michae brenner

Let's face it. Nothing of any significance will change in American foreign policy. Hillary has nowhere to be macho without risking intolerable consequences. She'll follow Hayden's juvenile posturing with tough rhetoric. She has no new ideas, no new people, who could make an alternative even possible. It's likely that Afghanistan, Syria, Iraq, Yemen, Somalia et al will remain in a general state of disarray. She - or Kaine - will run on the boast that they crushed ISIL (2018). Of course, the remnants will be wreaking havoc in all the above mentioned places but, then again, no one is perfect.

So save some choice critiques and comments for a second or third coming over the next four years. Meanwhile, in Beijing....

turcopolier

Michael Brenner

"Neither fear nor hope." pl

DC

I'm with you; at this point, I intend to vote Libertarian. HRC scares the bejeezus out of me. The FBI investigation of Trump's "nonprofit" is surely intended to solidify her advantage. God help us all.

rjj

grief ?

Fred

Bill,

We've had more Hitlers than a cat has lives. I make it so far:
Grand Ayatollah Khomeini, Mahmoud Ahmadinejad,Saddam Hussein, Viktor Yanukovych, Kim Jong-un, Bashir Assad, Vladimir Putin, and Donald Trump. Then there is the actual dead guy, Hitler. Did I miss any, other than the latest ADL object of hate, Pepe the cartoon meme?

Jake from Farm State

The only thing I disagree with is DT doesn't have humor. When I've watched him on the campaign trail he comes out with the funniest lines. I LMAO. I agree Hillary is humorless and it's painful when she tries.

I agree with you on Weld and wouldn't mind him as President. And while I would trust him on the foreign policy realm (not to start wars, esp. with Russia), we are in extremely perilous situation economically and financially, and DT recognizes this. I'm in a job where daily I see the benefits provided to recent (or not so recent) immigrants and I see these numbers exploding and the expansion of the benefits exploding. I also know lawyers in immigrants rights groups here in the U.S. who regularly spend time in Guatemala, et al., helping future immigrants (and their families) set up housing and welfare benefits in the U.S. or particular states for when they come. I lower my anxiety by telling myself it's not real money, just fiat money or just reorganization of electrons in financial databases. But I wonder how much longer this can go on? Maybe the monetary maipulation and the Fed have made fundamental economic laws like scarcity no longer relevant? There are a few titans of finance and industry who say it can't, and we are facing cataclysmic collapse (Carl Icahn, Jim Rogers, etc.).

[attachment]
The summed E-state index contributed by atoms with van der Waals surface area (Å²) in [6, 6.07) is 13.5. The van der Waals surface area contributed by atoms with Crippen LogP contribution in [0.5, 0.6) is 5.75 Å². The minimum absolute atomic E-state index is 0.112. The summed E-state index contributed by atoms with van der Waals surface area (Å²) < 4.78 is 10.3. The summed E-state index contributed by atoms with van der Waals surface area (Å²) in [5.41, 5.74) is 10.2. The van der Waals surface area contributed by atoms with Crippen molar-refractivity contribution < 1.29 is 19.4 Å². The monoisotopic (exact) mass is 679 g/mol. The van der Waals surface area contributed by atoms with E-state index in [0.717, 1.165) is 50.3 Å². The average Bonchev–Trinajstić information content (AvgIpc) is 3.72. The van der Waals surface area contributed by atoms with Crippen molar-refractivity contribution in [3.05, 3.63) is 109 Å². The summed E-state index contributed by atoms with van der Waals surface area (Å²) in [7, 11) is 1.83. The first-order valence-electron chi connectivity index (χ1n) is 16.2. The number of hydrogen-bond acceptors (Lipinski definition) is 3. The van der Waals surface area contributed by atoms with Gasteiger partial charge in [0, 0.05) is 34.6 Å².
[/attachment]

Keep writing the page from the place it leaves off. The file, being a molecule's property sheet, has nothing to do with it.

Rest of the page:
rjj

"the only wasted vote is one you cast for someone you don't believe in."

just about word for word the reason one of the nearest & dearest + noblest gave in 2001 for voting Nader in NH.

Freudenschade

Col.,

How did this inverted ticket come to be? Weld should be at the top. I'd even be inclined to vote for him if the risk of a Trump presidency didn't worry me so.

mike allen

Colonel -

Weld is extremely smart and he was a good governor. My sister, a lifelong democrat, voted for him for governor and for his 94 re-election. He was an old line Republican like Dewey of NY or even like Senators Collins or Snowe of Maine.

Weld never got further along in the Republican Party due to antipathy from Jesse Helms and other whackjobs who could not stand his so-called New England social values.

As for Bill being a pothead, he says he tried it but never inhaled ( I know, I know, I can hear you all laughing and rolling on the floor ). I tried pot when I was a young Pfc back in 1960. I was hanging out with a young lady and trying to get to know her a lot better. I failed the test because when she passed me a stick of pot that she was smoking I tried to take a drag but immediately went into a coughing spasm from its harshness and was not able to inhale. I was a heavy smoker of unfiltered camels at the time. So I believe the man. Has anybody in this august committee of correspondence ever tried to smoke pot for the first time and not gone into a coughing jag?

Castellio

What is its true name?

Liza

Col. Lang:

I'm extremely concerned about the "let's teach Russia a lesson" mentality. Russia has the power to trigger a collapse of the stock market, and the Borg lacks the strategic analytic ability to anticipate this.

Virtually all the titanium used by the US defense industry is purchased from Russia. This is a major strategic and economic vulnerability, and the Borg is not taking this into consideration.

Consider what would happen if the Kremlin suddenly announced that Russia would no longer sell titanium to the US. The American defense industry would not be able to produce weapons. The reasonable action would be for stockholders to dump the stock. There is "plunge protection" in place to respond to a crash, in which financial firms such as Goldman buy stock and "stop the bleeding". But this would not be an ordinary crisis.

We are at a point of tremendous economic vulnerability. Our stock market is estimated to be 50 percent overvalued. American corporations have invested $4.5 trillion to buy shares of their own stock since 2008. (CEO compensation is usually based on share price). Corporations have invested most of their earnings to do this. They also have taken on substantial debt to finance this. If the stock market crashes, the market value of these corporations will plummet. The corporations will still have to pay back loans, at a time that corporate earnings have declined for six quarters. The inevitable result: widespread corporate bankruptcy, a surge in loan defaults, and mass layoffs.